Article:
At a recent promotional event at Bergdorf Goodman, I offered my services as a model. As a professional, I arrived early while fashion minions and PR girls were still setting up overpriced accessories and racks of clothes. The elevator doors opened, and I sashayed into the showroom and announced "The model is here. Where you need me? Who wants to see me walk? Do any of y'all wanna know how to model? Work! Work! Work!" I showed them a few runway pointers, like my signature move of clapping my hands twice and dropping my derriere to the ground when I reach the end of the runway. Tyra Banks has extended an invitation to guest judge America's Next Top Model Cycle #44 to teach the young ingenues. As I was in the middle of pushing display tables and store employees out of the way, some six foot tall woman with the body of an Asian boy blinked her glassy, vacant eyes and said meekly, "I'm the model. Do you know where I should go?" Home, bitch! This is MY show! Double- booked! I never!

6. Open the Paloma Zenaida Modeling Agency

This is a plan that's been marinating for a few years now, and considering my financial crisis and the relatively low overhead needed to open the business (human capital) I think the time is right. So many pretty young ladies in Manhattan, so few modeling agencies to manage and sculpt their talent. With moi as their matron, I will open a hybrid modeling agency/ orphanage in my apartment, where I can oversee my young charges, make sure they keep trim (my household tasks should provide a strenuous fitness regimen), and manage their finances (self- explanatory). I think a 90% cut for such expert advice and cultivation is only fair. The other 10% will cover rent in my orphanage.
Well, I feel better now that my stock is back up. Maybe Christmas won't be cancelled after all. God bless us, everyone!

Tuesday, November 30, 2010

Prague: It Was Kafkaesque

My little sister was abducted into an Eastern European sex trafficking ring where they don't let you cut your bangs. So me and my mom flew over to rescue her. Her captors were pugnacious and determined, and forced us to fulfill a series of challenges. We had to:

Take off our shoes.
Pet a puppy.
March with the soldiers. They're kind of hotties, in a ghoulish Slavic way.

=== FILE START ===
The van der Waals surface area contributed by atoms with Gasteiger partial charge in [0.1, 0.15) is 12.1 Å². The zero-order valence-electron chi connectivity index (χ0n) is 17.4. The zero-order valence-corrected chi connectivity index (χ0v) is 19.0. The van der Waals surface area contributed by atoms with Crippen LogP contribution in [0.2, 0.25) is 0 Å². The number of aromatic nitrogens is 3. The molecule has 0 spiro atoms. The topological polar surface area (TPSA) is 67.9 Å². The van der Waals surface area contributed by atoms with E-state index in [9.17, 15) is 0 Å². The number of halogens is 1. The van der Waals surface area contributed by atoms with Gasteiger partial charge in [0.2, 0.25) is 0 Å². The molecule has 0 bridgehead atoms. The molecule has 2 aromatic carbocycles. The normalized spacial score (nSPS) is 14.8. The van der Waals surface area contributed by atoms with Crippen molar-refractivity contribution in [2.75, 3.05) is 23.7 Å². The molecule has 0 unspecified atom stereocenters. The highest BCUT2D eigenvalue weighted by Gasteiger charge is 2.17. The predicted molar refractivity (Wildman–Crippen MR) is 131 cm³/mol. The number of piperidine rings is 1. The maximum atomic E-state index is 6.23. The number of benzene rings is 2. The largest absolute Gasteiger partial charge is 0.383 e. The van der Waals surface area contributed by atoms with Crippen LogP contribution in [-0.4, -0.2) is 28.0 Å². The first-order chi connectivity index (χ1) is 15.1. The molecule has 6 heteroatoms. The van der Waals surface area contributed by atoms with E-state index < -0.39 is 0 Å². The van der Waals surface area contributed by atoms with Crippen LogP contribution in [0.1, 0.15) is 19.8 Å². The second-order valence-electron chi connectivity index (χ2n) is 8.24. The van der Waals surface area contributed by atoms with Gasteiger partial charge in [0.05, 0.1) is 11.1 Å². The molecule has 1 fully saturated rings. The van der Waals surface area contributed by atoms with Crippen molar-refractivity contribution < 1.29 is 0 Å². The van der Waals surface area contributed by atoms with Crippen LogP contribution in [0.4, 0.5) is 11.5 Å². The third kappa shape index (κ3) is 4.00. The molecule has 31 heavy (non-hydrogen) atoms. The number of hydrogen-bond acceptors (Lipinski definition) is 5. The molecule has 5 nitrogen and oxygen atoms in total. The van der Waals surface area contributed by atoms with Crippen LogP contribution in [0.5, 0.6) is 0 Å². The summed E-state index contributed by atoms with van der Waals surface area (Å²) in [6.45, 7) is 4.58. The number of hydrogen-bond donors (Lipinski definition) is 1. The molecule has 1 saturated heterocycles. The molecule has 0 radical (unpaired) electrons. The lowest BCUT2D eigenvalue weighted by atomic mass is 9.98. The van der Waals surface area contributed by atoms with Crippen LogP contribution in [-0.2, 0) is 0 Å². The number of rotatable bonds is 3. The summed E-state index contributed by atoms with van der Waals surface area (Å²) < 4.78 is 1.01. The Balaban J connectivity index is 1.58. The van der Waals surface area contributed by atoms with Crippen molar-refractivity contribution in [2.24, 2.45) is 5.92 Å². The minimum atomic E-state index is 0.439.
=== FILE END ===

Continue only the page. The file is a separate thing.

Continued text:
Overcome our fear of marionettes.
Play the washboard.
Use a toilet on the precipice of an abyss.
Send in the clowns.
Eat dinner.
And then we got her back.

Wednesday, November 10, 2010

My Time in the Clink

Sorry I've been away for so long. I've been serving my debt to society in the clink. I was picked up on a disorderly charge at Coyote Ugly when I jumped up on the bar and performed the choreography of the fabled "Devil Dance," in which a sassy barmaid writhes and thrashes to "the Devil Went Down to Georgia" to the delight of the rotund and sallow patrons. I had been rehearsing privately for some time now. Apparently I left broken glass and a few scraped John Goodman lookalikes in my wake. As I was hauled off the bar mid- line dance, I apparently threatened violence against the unappreciative audience. I don't quite remember, I made a special cocktail of Klonopin and St. Germain to ease my nerves before my big debut.

Since my legal counsel Brooke D is still earning her JD online through Phoenix University, my incarceration was longer than expected. Pup finally sprung me with a special cake on visiting day, with a file baked in the middle. Those are my brass knuckles that knocked some bitches out. And here are some of my friends from jail:

This is Mary Wiley aka "Wiley Lady." Were are just friends. She was picked up on a shoplifting charge. She used her hat to smuggle large quantities of beads and silk flowers out of arts and crafts stores to gussy up her other hats. I don't know why she got to keep her hat and I didn't get to keep my knuckles. Our justice system is so flawed.

And here's good old Charles Iburg, aka Pervert Charlie. He got nabbed "corrupting the morals of minors." I'm not sure exactly how he corrupted the morals of minors, and I didn't press him on it. He did mention something about not being able to live within 1,000 feet of a school upon his release... Maybe he was teaching the kids roughhousing?